Legal documents recently filed by two men embroiled in a lawsuit against the Huffington Post show that Arianna Huffington’s take of the site’s February 2011 purchase by AOL was “approximately $21 million.”
The compensation was revealed in a memo from AOL CEO Tim Armstrong about the $315 million purchase included as part of the suit’s evidence. It’s the first time Huffington’s profit has been made public.
“Arianna Huffington, for example, she will receive total deal consideration of approximately $21 million, of which $3.4 million will be deferred as unvested options that will vest over approximately 20 months,” the memo said.
The memo also said that AOL was expecting the site to generate $60 million in revenue in 2011 and $165 million in 2013. That didn’t pan out; HuffPost reportedly earned just $40 million in 2011, amid significant spending increases as Huffington bulked up staff with premium high-profile hires.
The memo noted that half of HuffPost’s content was provided by its unpaid blogger network, which could be a liability for the company:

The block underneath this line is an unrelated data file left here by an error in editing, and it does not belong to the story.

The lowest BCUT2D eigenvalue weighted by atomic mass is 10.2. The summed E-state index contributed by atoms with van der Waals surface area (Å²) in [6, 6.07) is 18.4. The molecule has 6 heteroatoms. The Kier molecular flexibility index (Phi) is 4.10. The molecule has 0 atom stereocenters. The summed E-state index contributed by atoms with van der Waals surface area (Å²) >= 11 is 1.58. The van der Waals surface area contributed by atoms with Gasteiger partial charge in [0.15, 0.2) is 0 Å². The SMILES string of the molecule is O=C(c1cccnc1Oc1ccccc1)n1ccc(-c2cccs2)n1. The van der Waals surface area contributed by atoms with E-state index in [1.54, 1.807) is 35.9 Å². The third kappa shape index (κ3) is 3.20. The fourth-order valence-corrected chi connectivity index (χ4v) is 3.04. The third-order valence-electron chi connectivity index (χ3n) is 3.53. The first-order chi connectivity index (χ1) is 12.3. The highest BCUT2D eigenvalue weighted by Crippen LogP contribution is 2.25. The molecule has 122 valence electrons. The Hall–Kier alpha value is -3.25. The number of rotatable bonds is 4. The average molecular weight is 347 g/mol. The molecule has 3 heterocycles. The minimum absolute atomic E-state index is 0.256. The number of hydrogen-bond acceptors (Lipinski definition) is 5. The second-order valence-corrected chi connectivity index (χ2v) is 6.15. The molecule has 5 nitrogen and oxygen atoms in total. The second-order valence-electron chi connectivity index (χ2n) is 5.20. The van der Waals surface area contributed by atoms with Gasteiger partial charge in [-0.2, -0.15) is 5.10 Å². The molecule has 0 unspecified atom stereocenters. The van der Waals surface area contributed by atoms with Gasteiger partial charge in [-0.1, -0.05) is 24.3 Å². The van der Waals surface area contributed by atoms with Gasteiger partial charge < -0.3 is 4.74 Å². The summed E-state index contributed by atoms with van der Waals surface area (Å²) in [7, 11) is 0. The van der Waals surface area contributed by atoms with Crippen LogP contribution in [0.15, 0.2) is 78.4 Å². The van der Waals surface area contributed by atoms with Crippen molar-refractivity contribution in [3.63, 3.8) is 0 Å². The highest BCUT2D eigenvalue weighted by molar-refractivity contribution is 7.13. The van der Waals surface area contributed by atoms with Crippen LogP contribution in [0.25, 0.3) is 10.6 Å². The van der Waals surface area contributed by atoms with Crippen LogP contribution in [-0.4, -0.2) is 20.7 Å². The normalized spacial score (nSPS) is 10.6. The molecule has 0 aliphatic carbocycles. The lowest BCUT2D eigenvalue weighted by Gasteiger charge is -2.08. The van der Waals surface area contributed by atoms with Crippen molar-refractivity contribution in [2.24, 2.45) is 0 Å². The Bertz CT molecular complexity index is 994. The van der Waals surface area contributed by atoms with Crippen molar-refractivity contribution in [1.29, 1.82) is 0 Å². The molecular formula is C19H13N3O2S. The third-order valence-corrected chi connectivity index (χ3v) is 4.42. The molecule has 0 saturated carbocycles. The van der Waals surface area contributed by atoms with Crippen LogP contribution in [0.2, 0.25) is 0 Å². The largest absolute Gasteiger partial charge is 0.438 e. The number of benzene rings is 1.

“Using unpaid ‘volunteers’ in a for-profit business such as HuffPost may result in potential claims for unpaid wages. HuffPost’s use of unpaid bloggers has been criticized and debated in articles and on various websites. The law regarding whether for-profit companies may use unpaid volunteers, such as these bloggers, and what constitutes a ‘volunteer’ is unsettled.”
That’s exactly what happened: about 9,000 of those bloggers sued the Huffington Post for over $100 million; the suit was dismissed in 2012.
Pamela Chelin contributed to this report.
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